Kevin Wright confirms an item number on a wrist-mounted computer as he pulls merchandise from inventory at MidwayUSA. The Columbia mail-order house is one of the largest suppliers of firearms accessories, gunsmith’s supplies and reloading components in the U.S.
It’s the day after the presidential election, and the phones are abuzz at a sprawling industrial building west of Columbia as 40 operators talk with customers. Inside a glass-walled data processing room, 70 high-capacity computer servers busily process electronic orders that stream in from an Internet storefront.
Sales were up 40 percent at Mid-wayUSA on Nov. 4 amid concerns about a post-election gun ban. Otherwise, it was a typical day at this mid-Missouri mail-order company. The company is one of the nation’s largest direct-to-consumer suppliers of firearms parts and accessories, gunsmith tools and all the various components and equipment used by hobbyists who assemble their own ammunition. The motto printed prominently on the cover of MidwayUSA’s 970-page catalog sums up the company’s market philosophy: “Just about everything for shooting, reloading and gunsmithing.”
“‘Just about everything’ means just about every vendor, every manufacturer that has something for sale,” company founder and CEO Larry Potterfield says, explaining that as long as MidwayUSA can sell two of an item in a year, he’ll stock it. “If there’s any possible demand for it, then we’re going to carry it.”
The No. 4 mail-order sporting goods retailer nationwide — behind Cabela’s, Bass Pro Shops and Sportsman’s Guide — MidwayUSA sells no complete guns. Instead, it offers a wide selection of products and accessories for shooting enthusiasts. More than just locks, stocks and barrels, the company sells nearly 100,000 items, from targets, optics and carrying cases to the tiny springs and screws that go into a gun and the specialized tools needed to install them. Ammunition reloaders can find bullets, brass, powder and primers for every conceivable cartridge, from .17 Remington to the .700 Nitro Express.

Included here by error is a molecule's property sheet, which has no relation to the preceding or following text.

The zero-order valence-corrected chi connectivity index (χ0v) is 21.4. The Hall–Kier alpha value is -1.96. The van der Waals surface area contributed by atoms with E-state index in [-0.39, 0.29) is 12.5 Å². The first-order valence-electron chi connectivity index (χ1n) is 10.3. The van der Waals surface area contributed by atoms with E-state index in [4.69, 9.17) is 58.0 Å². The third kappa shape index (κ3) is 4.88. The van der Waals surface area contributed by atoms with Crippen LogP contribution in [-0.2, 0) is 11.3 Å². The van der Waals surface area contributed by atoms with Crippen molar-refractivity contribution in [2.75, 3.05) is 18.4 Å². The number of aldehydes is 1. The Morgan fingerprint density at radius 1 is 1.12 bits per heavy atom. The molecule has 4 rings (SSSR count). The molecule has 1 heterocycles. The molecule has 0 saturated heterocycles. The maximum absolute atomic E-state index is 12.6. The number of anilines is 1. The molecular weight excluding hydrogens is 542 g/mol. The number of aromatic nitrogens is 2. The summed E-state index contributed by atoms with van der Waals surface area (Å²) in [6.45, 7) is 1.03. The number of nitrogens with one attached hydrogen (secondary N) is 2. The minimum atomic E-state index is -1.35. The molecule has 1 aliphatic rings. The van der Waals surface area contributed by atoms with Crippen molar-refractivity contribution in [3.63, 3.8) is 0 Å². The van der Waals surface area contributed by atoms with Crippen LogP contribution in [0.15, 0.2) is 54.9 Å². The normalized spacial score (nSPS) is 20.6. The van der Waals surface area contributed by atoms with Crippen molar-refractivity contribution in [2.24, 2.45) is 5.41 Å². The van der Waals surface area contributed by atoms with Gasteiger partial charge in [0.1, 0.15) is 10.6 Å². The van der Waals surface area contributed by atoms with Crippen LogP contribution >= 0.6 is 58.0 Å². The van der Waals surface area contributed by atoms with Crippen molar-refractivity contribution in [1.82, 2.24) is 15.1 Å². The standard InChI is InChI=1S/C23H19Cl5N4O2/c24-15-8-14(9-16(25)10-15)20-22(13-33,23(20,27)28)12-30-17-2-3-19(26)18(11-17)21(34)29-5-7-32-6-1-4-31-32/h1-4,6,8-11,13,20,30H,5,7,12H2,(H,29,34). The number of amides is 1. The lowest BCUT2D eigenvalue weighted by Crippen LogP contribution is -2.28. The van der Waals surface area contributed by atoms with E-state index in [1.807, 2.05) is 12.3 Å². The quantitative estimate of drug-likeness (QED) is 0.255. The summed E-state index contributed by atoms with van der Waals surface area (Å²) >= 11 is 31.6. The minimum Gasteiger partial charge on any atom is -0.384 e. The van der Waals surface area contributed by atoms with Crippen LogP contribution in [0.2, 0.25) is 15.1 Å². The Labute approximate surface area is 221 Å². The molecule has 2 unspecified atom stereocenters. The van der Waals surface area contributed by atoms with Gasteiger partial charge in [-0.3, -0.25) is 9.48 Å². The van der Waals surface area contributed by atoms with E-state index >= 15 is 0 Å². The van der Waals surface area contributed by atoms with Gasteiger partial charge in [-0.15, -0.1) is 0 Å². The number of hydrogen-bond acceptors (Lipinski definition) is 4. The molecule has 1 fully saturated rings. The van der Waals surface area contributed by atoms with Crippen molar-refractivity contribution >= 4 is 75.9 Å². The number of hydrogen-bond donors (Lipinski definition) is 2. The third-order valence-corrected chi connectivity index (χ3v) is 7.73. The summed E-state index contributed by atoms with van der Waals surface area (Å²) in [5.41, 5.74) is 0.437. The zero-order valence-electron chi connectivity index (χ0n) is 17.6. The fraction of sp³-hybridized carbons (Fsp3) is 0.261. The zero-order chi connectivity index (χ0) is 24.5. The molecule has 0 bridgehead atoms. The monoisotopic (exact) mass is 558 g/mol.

From the outside, there is little indication that MidwayUSA’s 140,000-square-foot facility alongside Interstate 70 houses an industry leader. Likewise, Larry’s unassuming manner belies a skilled businessman who saw opportunities and created a successful company to meet them.
Ever since 1977, when he and his wife, Brenda, opened a small gun shop near Columbia, Larry has been the public face of MidwayUSA. His image is displayed in advertisements that run in virtually every major firearms-related publication in America, and he stars in how-to videos MidwayUSA airs on television’s Outdoor Channel and posts on its Web site.
Larry Potterfield founded the company in 1977.
“Hi, I’m Larry Potterfield from MidwayUSA,” he says at the start of each video the company produces at its in-house studio. The videos, which show how to do everything from installing a scope to rebarreling a rifle, often end with a simple statement of appreciation: “Thanks for the business.”
Larry grew up near Ely in northeast Missouri and studied accounting at the University of Missouri-Columbia before serving in the U.S. Air Force. While in the military, he earned a master’s degree in business management. At Blytheville Air Force Base in Arkansas, Larry’s childhood appreciation for hunting and firearms blossomed into a full-blown obsession.
Larry helped organize a gun club on base, became a licensed firearms dealer and began trading guns at gun shows. He also befriended the base locksmith, an avid reloading enthusiast.
In those days, reloading components were scarce and interstate sales were legal only to licensed gun dealers. Home hobbyists often made their own cartridge cases, converting one caliber to another. Larry’s locksmith friend necked down spent .38-caliber brass cases to work in Japanese Nambu pistols, a popular war relic.